Luxury automaker Porsche's planned initial public offering (IPO) arrives as parent company Volkswagen (VWAGY -0.27%) is trying to fund a 73-billion euro ($73.3 billion) transformation into electric and hybrid powertrains as it plans to overtake the current market leader in EV sales, Tesla (TSLA -1.04%), by 2026.
VW intends to launch a Porsche IPO by the beginning of October, subject to developments in the capital markets, according to a statement by the company.
VW is selling 25% of the sports car brand. Half of the shares would not be eligible to vote. The remaining shares will be sold to members of the Porsche family, whose company, Porsche Automobil Holding (POAHY 0.62%), has 53% of the voting power at VW.
Volkswagen will also sell Porsche Automobil Holding a 25% stake -- plus one common share -- in Porsche, giving the family a blocking voting minority in the automaker and greater control at what was once the family's crown jewel. The share sale is expected to generate anywhere from 60 billion to 85 billion euros.
But there's more than money behind this sale; there's the resolution of a family issue.
Porsche's failed gambit
The Porsche family's history with Volkswagen and Porsche predates both automakers.
It was Ferdinand Porsche who created the first Volkswagen for Adolf Hitler in 1938. Ferdinand Porsche moved on a decade later, establishing the sports car manufacturer that bears his name in 1948 using Volkswagen parts.
In 2005, Porsche SE, then an independent automaker run by Wolfgang Porsche, Ferdinand's grandson, bought 50.8% of Volkswagen AG in aborted takeover attempt. Ferdinand's other grandson Ferdinand Piech, then Volkswagen CEO, turned the tables on his cousin, acquiring Porsche SE, which became Volkswagen's largest shareholder, controlling a majority of its voting rights, but no longer owning Porsche AG.
Nevertheless, Porsche family descendants now control publicly held Volkswagen, which also owns what used to be the family business, and they could soon have a blocking minority at Porsche.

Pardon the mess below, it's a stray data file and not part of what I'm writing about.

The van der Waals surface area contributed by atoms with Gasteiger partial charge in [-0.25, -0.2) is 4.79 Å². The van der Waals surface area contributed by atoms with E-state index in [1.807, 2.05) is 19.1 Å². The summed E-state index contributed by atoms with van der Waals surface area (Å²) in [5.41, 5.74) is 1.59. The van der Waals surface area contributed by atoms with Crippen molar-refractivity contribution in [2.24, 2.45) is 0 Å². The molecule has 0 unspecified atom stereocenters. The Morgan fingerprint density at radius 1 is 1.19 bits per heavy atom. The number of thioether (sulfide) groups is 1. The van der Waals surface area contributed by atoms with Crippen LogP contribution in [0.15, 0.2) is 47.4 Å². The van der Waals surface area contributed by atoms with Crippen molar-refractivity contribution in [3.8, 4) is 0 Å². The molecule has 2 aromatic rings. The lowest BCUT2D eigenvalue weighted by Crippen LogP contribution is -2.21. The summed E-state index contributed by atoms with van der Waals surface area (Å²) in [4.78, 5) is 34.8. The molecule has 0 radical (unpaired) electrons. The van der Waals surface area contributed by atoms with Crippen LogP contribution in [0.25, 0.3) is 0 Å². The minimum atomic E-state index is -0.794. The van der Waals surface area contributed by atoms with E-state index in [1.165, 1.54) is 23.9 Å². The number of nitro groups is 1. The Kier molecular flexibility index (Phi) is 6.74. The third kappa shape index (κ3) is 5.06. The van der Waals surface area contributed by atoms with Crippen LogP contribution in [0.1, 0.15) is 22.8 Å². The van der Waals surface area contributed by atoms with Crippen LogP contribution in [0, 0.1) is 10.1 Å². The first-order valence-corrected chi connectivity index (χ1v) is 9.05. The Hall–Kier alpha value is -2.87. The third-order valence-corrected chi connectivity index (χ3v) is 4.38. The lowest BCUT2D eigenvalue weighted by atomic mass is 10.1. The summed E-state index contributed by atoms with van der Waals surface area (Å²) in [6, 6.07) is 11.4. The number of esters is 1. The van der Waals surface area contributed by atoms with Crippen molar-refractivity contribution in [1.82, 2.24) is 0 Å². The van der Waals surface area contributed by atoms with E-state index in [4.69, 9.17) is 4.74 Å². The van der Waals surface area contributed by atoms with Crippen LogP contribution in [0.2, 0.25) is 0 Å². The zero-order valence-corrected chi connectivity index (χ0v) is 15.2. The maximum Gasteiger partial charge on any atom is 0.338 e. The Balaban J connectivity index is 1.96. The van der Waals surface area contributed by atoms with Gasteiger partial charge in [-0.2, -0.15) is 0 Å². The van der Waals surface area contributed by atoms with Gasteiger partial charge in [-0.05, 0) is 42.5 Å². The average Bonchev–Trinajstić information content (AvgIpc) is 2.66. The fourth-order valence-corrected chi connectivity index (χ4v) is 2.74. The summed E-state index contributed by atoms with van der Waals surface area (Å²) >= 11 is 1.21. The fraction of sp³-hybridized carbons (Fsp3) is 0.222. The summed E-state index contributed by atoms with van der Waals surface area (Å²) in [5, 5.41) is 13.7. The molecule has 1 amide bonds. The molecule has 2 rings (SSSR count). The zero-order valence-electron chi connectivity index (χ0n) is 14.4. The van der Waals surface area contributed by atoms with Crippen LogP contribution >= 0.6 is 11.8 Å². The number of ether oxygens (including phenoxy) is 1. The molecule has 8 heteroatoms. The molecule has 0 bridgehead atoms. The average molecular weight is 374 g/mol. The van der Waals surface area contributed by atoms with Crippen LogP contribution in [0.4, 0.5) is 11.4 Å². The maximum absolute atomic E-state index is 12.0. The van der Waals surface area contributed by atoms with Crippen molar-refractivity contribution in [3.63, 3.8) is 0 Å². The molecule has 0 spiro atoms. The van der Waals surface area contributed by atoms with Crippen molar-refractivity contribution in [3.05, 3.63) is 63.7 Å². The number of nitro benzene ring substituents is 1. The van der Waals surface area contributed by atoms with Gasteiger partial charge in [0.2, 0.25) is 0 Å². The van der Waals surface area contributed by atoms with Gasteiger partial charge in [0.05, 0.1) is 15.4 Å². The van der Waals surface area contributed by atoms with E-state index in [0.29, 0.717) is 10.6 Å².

What this means
For the Porsche family, the IPO means regaining some semblance of control over the sports car manufacturer they once wholly owned, while remaining Volkswagen's largest shareholder. Porsche's 25% valuation is worth about as much as its parent company. For Wolfgang Porsche, the move can help heal old wounds inflicted by his cousin, Ferdinand Piech, who died in 2019.
The family's holding company, Porsche Automobil Holding, will profit. Currently worth about $10.5 billion, the firm was paid about $2.9 billion in dividends during the past 10 years.
Currently Volkswagen and Porsche share the same CEO, Oliver Blume, who replaced Herbert Diess as CEO of Volkswagen in July 2022, immediately raising concerns over corporate governance. But given that the Porsche and Piech clans control both Volkswagen and Porsche, there's little real independence at either automaker, despite their public listings.
Volkswagen AG's offering of 911 million Porsche shares on the Frankfurt Stock Exchange appears to be more concerned with shifting ownership and control back to the Porsche family rather than with unlocking value for shareholders. At its heart, it remains a family business as both companies were created by the same family.
For interested shareholders, it's best to stay away, as any shares will be non-voting shares in a company run by the family's whim.